A good transportation system is critical to the well-being of a city and its inhabitants, as university presidents Freeman Hrabowski and Ron Daniels rightly pointed out (“Lift Baltimore by prioritizing digital skills, transportation,” June 19).
As the heads of two large institutions comprising 60,000 affiliates working and living in the Baltimore area, they have the opportunity to lead the way on improving Baltimore’s transportation system. Both institutions operate university-affiliated shuttles between their respective campuses, and their affiliates live, work and play outside of these routes. Many rely on private vehicles,such as Lyft and Uber rides or taxis to reach these other destinations, even though the Maryland Transit Administration operates public transportation routes to most of the Baltimore region.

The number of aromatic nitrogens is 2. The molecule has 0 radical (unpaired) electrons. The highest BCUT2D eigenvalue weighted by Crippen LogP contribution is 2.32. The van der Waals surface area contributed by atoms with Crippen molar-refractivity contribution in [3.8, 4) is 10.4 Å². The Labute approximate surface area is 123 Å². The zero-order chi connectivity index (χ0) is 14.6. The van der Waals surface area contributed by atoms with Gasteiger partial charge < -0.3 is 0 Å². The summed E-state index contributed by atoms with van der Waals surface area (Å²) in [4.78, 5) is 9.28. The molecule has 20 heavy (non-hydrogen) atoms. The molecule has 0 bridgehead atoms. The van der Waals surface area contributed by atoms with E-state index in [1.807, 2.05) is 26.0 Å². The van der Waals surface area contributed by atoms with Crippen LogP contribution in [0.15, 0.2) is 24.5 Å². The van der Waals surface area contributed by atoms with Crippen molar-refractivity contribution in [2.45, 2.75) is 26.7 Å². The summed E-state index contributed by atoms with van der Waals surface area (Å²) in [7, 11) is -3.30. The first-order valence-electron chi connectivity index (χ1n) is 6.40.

Navigating fare policy and payments and the hassle of having to pay can prevent people from using public transportation. University of Maryland Baltimore County and Johns Hopkins University affiliates can buy discounted MTA passes or save with pre-tax transit benefits, but this does not represent a large incentive for those who might take public transit if it were more convenient. If these two institutions alone provided free MTA access to their affiliates (as recommended in the Greater Washington Partnership’s “Employer Mobility Challenge”), the increased demand would lead to increased service frequency and better quality for routes that many Baltimoreans already take, and that many more might take if service improved. We can look to Richmond, where Virginia Commonwealth University and Bon Secours Health System have launched a pilot program offering no-cost transit passes to their affiliates. In fact, over 100 universities and colleges across the U.S. do so.
For Presidents Hrabowski and Daniels, this is a clear action and a great place to start.
Raychel Santo, Baltimore